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Tips for new dads: 33 tips that are great advice for expectant fathers and first time dads

By Nat Taylor, It’s a bird! It’s a plane! Nope, never mind its Uncle Nat Nat tossing the kids around again. Must be why he’s known as a ‘funcle’.

Having a baby. That’s it, that’s the sentence… err phrase. And especially if you’re a first time dad, it’s one heck of a phrase. Fear not, these tips for first time and new dads are going to have you heading toward pro dad land in no time.

While we would like to leave it at that, there is a lot more to it than ‘having a baby’. Many parents find themselves in analysis paralysis when they start getting into the details of preparing for a baby. We’re here to just give a list of new dad tips as an intro to the kind of research you might find yourself doing as you prepare for your baby.

One thing we want to let you know right off the bat is that every baby is unique and different in their own way. There is no definitive guide on how to be a dad, because everyone gets to shape what being a dad looks like for themselves. The point of this list of tips is to serve as an example of what has worked for some of us in the past. Don’t sweat checking everything off everything on this list religiously– just take the things you like and leave the rest!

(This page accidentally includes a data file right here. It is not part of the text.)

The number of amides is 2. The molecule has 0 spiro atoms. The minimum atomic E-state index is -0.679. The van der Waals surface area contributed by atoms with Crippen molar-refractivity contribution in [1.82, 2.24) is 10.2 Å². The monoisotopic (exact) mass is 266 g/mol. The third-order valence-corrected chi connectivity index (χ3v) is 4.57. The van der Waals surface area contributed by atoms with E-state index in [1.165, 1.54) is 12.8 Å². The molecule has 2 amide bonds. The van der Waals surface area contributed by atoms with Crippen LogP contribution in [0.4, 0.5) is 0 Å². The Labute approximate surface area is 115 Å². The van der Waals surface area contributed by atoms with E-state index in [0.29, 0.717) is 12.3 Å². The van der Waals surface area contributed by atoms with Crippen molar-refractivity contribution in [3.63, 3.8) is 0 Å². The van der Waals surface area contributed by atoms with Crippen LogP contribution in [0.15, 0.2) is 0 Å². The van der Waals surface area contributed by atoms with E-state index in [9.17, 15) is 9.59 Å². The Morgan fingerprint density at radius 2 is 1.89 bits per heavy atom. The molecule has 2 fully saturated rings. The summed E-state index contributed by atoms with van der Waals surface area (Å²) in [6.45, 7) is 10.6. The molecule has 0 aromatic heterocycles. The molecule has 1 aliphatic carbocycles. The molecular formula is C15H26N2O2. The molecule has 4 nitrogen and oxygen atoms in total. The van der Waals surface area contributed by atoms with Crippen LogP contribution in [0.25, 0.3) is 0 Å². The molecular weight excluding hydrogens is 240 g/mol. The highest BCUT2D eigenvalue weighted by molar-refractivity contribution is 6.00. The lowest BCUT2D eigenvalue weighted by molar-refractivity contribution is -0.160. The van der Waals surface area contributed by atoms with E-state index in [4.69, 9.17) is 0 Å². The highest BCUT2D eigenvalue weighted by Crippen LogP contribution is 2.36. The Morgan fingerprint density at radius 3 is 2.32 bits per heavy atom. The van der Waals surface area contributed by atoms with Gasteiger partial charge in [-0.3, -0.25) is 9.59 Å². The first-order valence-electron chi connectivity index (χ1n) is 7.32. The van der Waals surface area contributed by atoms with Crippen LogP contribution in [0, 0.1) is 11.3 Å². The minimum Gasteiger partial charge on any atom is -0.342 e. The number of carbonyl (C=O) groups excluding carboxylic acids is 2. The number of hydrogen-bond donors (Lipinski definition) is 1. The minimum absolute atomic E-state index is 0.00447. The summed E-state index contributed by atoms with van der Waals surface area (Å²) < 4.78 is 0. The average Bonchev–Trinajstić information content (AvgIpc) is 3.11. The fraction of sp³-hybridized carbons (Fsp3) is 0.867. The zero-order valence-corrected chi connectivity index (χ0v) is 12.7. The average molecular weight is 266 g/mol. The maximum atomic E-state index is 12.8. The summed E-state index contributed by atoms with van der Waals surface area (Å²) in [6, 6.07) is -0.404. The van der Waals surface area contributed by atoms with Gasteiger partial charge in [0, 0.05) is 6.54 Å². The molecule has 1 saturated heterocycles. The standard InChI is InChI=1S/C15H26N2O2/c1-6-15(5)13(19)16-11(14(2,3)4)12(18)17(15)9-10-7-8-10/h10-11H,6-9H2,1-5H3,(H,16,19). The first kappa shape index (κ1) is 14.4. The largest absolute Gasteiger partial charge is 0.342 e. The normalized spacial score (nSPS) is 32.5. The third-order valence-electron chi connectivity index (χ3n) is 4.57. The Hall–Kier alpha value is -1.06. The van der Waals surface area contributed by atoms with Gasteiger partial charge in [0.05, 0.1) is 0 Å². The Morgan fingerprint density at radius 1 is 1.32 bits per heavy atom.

Let’s ease into this list of new dad tips with a video that covers 8 great ones. Then, keep reading for a whole bunch more.

1. Do your research early!

If you are reading this list of tips for expectant dads, you are off to a good start. If you are an expecting father, there are a lot of great resources out there for you to prepare yourself for taking care of your baby We compiled a list of the best blogs for new parents to get you started.. We have posts on posts about baby information, gear reviews, baby care guides, checklists, and more here on this website (hi, we’re Fathercraft).

If clicking through links isn’t your jam, then that makes two of us. That’s why we made Father’s Ed, so you wouldn’t have to bookmark a million pages to get all-encompassing information on baby care. It’s an in-depth course on how to take care of your baby backed with research from the pros, tested by real dads (and moms), and filled with helpful resources.

If you’re more the “I need to read massive amounts of information to feel safe” type, check out our comprehensive guide to baby prep or our list of books for expecting dads.

2. Get through the first trimester, read up on pregnancy.

This is a very delicate time in the pregnancy. It’s best to hold off on posting on social media about the news for now, and instead focus on setting up your first appointments with an OB GYN clinic or reviewing the health and safety guidelines for pregnancy (Mayo Clinic). If you’d like to go deep, we published this week by week guide to pregnancy for dads.